Create an evening as a healthful experience for your guests. Forget the burgers and dogs, and”Party Like a Yogi”– go with healthy food and drink choices that will transport your friends into yoga heaven.

Need a teacher to lead the group?  Play the 35 minute Pilgrimage Yoga Evening Playlist for a group of classes you and your friends can take together. This includes:

1. Sunset Flow with Courtney–20 min

2. 3 part breath with Lauren–10 min

3. Conscious Relaxation with Space Imagery and Guitar–5 min

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Organize a “Pot Luck”

Organize your party as a “Pot Luck” where each guest brings a healthy dish or drink of their choice to be shared amongst the group. After practice, you all get together for a great meal.

Recipes You Can Try

If you’re an ambitious host, you can also download these tasty SaucyPants recipes (pdf) and prepare healthy and festive snacks for your guests.

The Recipes

Kale Walnut Pesto
Bruschetta: Gorgonzola + Fig, Strawberry + Goat Cheese, Goat Cheese + Soybeans
Pineapple-Peach Smoothie
Avocado Pudding
The Prana Cocktail
Pineapple Quinoa Salad

Throwing a yoga party? Tell us about it!

Image courtesy of KEKO64 at FreeDigitalPhotos.net

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Five Office Yoga Exercises You Have to Try

Are you stuck at a desk all day staring at a computer screen? Making office yoga a part of your work life…

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Are you stuck at a desk all day staring at a computer screen?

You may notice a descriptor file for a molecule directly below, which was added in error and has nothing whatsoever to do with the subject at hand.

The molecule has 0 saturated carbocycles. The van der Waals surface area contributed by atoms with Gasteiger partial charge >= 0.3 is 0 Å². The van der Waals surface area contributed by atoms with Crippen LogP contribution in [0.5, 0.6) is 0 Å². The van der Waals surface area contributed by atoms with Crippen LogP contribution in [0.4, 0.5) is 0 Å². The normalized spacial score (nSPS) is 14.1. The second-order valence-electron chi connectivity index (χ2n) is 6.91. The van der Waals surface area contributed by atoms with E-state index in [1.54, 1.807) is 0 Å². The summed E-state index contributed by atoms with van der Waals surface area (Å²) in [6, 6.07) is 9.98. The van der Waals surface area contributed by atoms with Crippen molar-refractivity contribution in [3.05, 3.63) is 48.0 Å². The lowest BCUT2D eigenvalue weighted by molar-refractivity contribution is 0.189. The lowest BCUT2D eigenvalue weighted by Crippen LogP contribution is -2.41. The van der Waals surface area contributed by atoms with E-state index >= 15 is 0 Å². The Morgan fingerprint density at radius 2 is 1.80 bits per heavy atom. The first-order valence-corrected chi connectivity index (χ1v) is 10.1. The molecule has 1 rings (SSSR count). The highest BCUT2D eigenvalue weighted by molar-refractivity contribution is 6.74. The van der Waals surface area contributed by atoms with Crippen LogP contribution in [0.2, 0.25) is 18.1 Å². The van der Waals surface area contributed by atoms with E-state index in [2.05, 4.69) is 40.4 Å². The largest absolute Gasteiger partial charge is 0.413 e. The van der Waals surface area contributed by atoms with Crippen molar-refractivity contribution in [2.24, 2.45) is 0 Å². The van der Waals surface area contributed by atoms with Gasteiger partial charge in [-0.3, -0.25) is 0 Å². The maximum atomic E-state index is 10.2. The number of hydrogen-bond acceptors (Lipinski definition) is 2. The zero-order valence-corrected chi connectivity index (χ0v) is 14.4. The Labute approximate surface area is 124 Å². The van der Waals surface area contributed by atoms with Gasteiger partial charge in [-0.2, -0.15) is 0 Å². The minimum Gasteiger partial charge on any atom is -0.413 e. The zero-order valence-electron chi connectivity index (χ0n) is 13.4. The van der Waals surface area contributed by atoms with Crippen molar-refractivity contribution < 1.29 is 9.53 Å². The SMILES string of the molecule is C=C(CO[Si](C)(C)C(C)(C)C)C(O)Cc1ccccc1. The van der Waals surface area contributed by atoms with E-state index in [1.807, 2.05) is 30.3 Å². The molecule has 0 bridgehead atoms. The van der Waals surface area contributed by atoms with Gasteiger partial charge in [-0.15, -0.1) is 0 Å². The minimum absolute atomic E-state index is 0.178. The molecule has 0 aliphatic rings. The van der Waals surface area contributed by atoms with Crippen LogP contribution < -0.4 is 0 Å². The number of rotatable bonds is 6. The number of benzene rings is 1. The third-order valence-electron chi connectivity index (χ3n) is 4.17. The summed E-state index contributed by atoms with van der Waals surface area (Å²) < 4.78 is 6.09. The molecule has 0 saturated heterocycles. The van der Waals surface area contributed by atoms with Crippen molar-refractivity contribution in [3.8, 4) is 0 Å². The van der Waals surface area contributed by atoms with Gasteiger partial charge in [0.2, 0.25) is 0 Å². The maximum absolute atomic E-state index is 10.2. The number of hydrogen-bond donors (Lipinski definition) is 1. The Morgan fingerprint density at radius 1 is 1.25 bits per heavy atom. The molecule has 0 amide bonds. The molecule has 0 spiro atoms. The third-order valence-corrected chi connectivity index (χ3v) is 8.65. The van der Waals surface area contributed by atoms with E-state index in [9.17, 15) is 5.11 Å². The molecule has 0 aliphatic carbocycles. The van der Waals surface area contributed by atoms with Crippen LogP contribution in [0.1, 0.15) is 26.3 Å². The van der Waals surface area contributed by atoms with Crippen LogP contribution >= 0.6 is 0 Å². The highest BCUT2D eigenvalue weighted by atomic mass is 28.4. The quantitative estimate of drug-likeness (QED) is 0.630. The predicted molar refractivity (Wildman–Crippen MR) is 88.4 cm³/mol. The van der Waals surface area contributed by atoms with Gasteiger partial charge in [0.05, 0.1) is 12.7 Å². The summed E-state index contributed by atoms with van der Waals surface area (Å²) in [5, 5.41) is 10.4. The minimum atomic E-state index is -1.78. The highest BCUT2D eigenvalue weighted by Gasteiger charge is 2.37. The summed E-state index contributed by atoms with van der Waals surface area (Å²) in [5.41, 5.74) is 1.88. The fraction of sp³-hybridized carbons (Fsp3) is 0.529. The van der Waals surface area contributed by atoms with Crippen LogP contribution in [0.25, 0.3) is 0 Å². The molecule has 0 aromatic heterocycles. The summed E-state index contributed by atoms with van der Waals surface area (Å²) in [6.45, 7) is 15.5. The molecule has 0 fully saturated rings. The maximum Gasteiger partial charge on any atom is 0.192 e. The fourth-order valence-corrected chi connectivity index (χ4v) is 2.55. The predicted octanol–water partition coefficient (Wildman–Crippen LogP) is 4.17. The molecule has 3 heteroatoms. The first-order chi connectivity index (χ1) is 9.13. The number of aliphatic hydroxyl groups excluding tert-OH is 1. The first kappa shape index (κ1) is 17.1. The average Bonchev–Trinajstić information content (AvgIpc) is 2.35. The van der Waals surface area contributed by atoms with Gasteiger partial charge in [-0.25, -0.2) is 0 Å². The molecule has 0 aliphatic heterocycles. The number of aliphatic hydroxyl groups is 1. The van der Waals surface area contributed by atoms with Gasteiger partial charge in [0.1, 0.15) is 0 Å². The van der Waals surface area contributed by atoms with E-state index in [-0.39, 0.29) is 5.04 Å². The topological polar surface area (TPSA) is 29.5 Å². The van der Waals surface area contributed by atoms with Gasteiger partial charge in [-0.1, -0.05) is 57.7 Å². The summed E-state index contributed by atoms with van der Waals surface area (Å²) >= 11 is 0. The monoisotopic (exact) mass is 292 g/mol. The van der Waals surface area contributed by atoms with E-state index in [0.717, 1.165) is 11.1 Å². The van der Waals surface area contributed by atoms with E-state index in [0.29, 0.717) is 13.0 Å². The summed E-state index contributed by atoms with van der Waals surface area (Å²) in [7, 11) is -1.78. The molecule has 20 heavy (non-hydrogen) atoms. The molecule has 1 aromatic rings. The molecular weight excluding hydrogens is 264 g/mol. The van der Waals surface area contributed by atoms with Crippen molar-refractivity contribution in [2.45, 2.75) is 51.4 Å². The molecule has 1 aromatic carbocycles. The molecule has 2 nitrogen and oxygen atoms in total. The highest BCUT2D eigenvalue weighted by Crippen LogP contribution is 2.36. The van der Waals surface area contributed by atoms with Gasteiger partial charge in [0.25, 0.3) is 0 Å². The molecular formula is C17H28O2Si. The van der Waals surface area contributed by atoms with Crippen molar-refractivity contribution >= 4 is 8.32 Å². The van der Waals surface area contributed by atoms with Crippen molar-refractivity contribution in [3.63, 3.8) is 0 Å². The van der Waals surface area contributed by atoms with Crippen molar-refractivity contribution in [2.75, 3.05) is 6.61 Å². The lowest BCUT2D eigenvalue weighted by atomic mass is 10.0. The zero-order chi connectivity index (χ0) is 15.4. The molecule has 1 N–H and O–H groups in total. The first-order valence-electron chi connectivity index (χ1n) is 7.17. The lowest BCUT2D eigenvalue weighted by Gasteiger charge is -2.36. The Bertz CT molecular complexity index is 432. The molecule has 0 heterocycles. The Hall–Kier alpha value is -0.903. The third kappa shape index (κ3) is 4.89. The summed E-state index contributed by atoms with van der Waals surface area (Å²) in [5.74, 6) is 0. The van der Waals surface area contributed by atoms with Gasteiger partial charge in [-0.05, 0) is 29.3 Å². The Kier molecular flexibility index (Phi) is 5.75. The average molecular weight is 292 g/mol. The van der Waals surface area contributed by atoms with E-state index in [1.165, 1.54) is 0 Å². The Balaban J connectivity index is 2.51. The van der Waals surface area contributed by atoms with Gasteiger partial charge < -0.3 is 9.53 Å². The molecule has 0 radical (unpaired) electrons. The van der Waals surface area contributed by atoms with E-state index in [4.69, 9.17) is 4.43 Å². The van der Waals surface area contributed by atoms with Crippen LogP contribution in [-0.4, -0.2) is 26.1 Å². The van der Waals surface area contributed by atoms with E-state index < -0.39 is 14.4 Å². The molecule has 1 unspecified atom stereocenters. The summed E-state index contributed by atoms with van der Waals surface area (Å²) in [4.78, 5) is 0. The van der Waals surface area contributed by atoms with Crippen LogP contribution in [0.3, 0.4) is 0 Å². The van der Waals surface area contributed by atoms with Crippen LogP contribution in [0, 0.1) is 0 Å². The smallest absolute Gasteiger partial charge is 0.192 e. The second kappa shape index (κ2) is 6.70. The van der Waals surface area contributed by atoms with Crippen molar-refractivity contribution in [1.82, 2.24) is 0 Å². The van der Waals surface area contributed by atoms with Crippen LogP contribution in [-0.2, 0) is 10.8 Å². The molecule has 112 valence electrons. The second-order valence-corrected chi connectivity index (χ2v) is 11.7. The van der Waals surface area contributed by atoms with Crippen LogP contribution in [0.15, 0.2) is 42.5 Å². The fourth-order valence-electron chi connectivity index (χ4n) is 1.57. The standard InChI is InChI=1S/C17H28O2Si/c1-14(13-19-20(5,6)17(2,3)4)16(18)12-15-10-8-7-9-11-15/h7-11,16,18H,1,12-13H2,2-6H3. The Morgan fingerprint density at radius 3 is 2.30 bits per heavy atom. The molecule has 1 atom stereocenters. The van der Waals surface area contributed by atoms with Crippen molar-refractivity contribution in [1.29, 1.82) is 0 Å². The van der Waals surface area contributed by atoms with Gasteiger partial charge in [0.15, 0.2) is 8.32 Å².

Making office yoga a part of your work life can keep you fresh and revitalized through the day. The exercises take a few minutes. They are ideal for addressing job-related strains the neck, shoulder and back muscles, which leads to tension and stiffness. The exercises can be done together or one at a time. They take only a few minutes.

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Suggestion: If you are wearing tight, uncomfortable shoes remove them before starting the stretches. You may also wish to first loosen your neck tie or scarf, and remove a tight jacket or sweater.

Here are a five office yoga exercises from The Art of Living you can try for a start.

Neck Roll

  1. Close your eyes.
  2. Let your chin drop down to your chest.
  3. Begin the circular motion of your neck slowly, by moving the right ear to the right shoulder, taking the head backwards and then bringing the left ear to the left shoulder.
  4. Keep your shoulders loose and relax.
  5. Rotate your neck 3-5 times and then switch directions.

 

 

Cow Stretch

  1. Keep your feet on the floor.
  2. Bring both hands on your knees.
  3. While inhaling, stretch your back backwards and look towards the ceiling.
  4. While exhaling, stretch your back forward and drop your head forward.
  5. Repeat this exercise for 3-5 breaths.

 

 

 

Seated Forward Bend

  1. Push your chair away from your desk.